Study: Oklahoma cities drop from top of fall allergy capitals

This is an archived article and the information in the article may be outdated. Please look at the time stamp on the story to see when it was last updated.

Data pix.

OKLAHOMA CITY - There are a lot of allergy sufferers in Oklahoma, especially this time of year.

According to a new study on this year’s  fall allergy capitals, two big cities in our state have dropped on the list.

Despite new rankings, our state is still one of the most challenging places to live with fall allergies in the United States.

One 13-year-old says he has been dealing with allergies and asthma for as long as he can remember.

A skin allergy test showed he was allergic to everything from ragweed to cats.

"I swelled up to all 42 of those," said Chado Daffron.

A recent study by the Asthma and Allergy Foundation of America shows Oklahoma City moved down from #3 to #7 and Tulsa from #10 to #16 on the list for the 2015 Fall Allergy Capitals.

Despite the lower ranking, Dr. Dean A. Atkinson said the clinic stays busy with patients.

"We still are an allergy capital because we still have very high pollen counts," said Dr. Dean A. Atkinson, MD with the Oklahoma Allergy & Asthma Clinic.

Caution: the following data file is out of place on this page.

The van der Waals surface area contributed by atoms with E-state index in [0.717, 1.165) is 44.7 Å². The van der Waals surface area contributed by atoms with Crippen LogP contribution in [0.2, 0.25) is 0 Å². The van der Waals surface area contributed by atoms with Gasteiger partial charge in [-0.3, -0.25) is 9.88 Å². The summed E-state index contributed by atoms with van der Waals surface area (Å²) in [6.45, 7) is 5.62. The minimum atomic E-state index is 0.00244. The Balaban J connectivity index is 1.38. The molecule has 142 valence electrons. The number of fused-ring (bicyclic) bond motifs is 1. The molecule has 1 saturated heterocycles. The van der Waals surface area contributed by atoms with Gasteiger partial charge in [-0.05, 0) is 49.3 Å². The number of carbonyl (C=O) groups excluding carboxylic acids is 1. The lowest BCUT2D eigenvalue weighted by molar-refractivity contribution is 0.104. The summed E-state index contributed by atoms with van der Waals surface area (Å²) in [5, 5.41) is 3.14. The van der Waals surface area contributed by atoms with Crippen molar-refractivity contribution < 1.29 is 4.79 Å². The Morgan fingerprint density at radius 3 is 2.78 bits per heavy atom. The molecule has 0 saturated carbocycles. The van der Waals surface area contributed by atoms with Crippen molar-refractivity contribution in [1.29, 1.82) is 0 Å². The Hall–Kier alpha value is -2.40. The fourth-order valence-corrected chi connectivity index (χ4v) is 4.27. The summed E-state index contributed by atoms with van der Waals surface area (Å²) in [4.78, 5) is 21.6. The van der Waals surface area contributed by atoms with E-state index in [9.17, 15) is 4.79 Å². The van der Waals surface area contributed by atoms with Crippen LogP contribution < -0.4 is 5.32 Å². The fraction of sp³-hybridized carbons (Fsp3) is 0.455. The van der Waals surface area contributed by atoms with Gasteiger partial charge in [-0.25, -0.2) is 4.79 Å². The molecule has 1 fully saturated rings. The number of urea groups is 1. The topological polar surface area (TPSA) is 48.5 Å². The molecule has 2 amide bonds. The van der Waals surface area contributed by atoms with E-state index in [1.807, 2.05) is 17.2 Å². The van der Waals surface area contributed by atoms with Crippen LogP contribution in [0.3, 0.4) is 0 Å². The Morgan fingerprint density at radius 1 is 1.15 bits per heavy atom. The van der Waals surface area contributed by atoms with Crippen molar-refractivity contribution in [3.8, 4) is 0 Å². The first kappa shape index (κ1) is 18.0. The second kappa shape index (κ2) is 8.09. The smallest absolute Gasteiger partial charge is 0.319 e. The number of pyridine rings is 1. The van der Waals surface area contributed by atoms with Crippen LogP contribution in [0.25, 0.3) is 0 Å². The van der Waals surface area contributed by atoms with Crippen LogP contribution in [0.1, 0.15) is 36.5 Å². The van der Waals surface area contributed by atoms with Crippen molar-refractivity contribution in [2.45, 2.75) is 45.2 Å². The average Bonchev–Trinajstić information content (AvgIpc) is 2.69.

Dr. Atkinson doesn't think the rankings represent a drop in pollen counts, but rather the number of allergy physicians in the area and other factors.

"If people are using more medicines in those other areas, then they're going to get a higher number," said Atkinson.

He continues to encourage Oklahomans to be proactive and prepare for allergy seasons.

"Start your nasal steroid sprays, use antihistamines, you can use those as needed or regularly and if you're still not better, you can see your doctor or your allergists," said Dr. Atkinson.

"I do take weekly allergy shots that makes me immune to the allergies. I do have epipens, which in case I have reaction to those," said Daffron.

Precautions that have helped this active teenager still enjoy the outdoors.

"I'm able to go outside more, I'm able to run, I'm able to go and hike a lot," said Daffron.

The fall allergy season lasts until the first freeze. However, we don't get much of a break.

In December, mountain cedar starts to blow in from the south winds,  causing a lot of people to suffer.

Latest News

More News

National News

More National

Washington D.C.

More Washington DC

Your Local Election HQ

More Your Local Election HQ

Latest News

More News


KFOR Podcasts

More Podcasts

Follow @KFOR on Twitter